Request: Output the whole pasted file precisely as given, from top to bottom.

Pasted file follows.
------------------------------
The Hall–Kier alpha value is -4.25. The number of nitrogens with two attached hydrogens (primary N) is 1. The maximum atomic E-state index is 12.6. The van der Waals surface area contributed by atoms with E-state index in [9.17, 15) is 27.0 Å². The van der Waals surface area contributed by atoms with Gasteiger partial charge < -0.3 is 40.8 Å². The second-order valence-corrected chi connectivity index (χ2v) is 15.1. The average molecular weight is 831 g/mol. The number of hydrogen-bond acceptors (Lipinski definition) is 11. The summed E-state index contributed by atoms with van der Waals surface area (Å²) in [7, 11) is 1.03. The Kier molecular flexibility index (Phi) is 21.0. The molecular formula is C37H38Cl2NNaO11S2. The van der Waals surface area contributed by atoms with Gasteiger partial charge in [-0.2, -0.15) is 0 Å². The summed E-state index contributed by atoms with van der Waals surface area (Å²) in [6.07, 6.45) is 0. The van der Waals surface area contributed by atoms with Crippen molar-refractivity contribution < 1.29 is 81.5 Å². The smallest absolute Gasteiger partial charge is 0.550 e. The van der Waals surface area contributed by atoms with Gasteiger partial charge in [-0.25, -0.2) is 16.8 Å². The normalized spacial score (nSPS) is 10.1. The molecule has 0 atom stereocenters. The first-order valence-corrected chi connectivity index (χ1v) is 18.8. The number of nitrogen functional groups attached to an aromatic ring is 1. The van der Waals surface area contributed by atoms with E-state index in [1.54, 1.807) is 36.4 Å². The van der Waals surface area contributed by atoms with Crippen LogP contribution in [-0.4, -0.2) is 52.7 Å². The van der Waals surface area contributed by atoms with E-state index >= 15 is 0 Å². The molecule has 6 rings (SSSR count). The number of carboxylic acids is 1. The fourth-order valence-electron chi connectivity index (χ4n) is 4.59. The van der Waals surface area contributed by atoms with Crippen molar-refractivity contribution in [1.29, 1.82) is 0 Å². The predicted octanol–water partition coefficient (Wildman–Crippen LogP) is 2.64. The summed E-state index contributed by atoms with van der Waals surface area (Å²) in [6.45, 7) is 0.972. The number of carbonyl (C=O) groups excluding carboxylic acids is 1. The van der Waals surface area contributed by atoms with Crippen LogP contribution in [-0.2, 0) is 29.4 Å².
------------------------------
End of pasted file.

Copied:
The Hall–Kier alpha value is -4.25. The number of nitrogens with two attached hydrogens (primary N) is 1. The maximum atomic E-state index is 12.6. The van der Waals surface area contributed by atoms with E-state index in [9.17, 15) is 27.0 Å². The van der Waals surface area contributed by atoms with Gasteiger partial charge < -0.3 is 40.8 Å². The second-order valence-corrected chi connectivity index (χ2v) is 15.1. The average molecular weight is 831 g/mol. The number of hydrogen-bond acceptors (Lipinski definition) is 11. The summed E-state index contributed by atoms with van der Waals surface area (Å²) in [7, 11) is 1.03. The Kier molecular flexibility index (Phi) is 21.0. The molecular formula is C37H38Cl2NNaO11S2. The van der Waals surface area contributed by atoms with Gasteiger partial charge in [-0.2, -0.15) is 0 Å². The summed E-state index contributed by atoms with van der Waals surface area (Å²) in [6.07, 6.45) is 0. The van der Waals surface area contributed by atoms with Crippen molar-refractivity contribution < 1.29 is 81.5 Å². The smallest absolute Gasteiger partial charge is 0.550 e. The van der Waals surface area contributed by atoms with Gasteiger partial charge in [-0.25, -0.2) is 16.8 Å². The normalized spacial score (nSPS) is 10.1. The molecule has 0 atom stereocenters. The first-order valence-corrected chi connectivity index (χ1v) is 18.8. The number of nitrogen functional groups attached to an aromatic ring is 1. The van der Waals surface area contributed by atoms with E-state index in [1.54, 1.807) is 36.4 Å². The van der Waals surface area contributed by atoms with Crippen LogP contribution in [-0.4, -0.2) is 52.7 Å². The van der Waals surface area contributed by atoms with E-state index >= 15 is 0 Å². The molecule has 6 rings (SSSR count). The number of carboxylic acids is 1. The fourth-order valence-electron chi connectivity index (χ4n) is 4.59. The van der Waals surface area contributed by atoms with Crippen molar-refractivity contribution in [1.29, 1.82) is 0 Å². The predicted octanol–water partition coefficient (Wildman–Crippen LogP) is 2.64. The summed E-state index contributed by atoms with van der Waals surface area (Å²) in [6.45, 7) is 0.972. The number of carbonyl (C=O) groups excluding carboxylic acids is 1. The van der Waals surface area contributed by atoms with Crippen LogP contribution in [-0.2, 0) is 29.4 Å².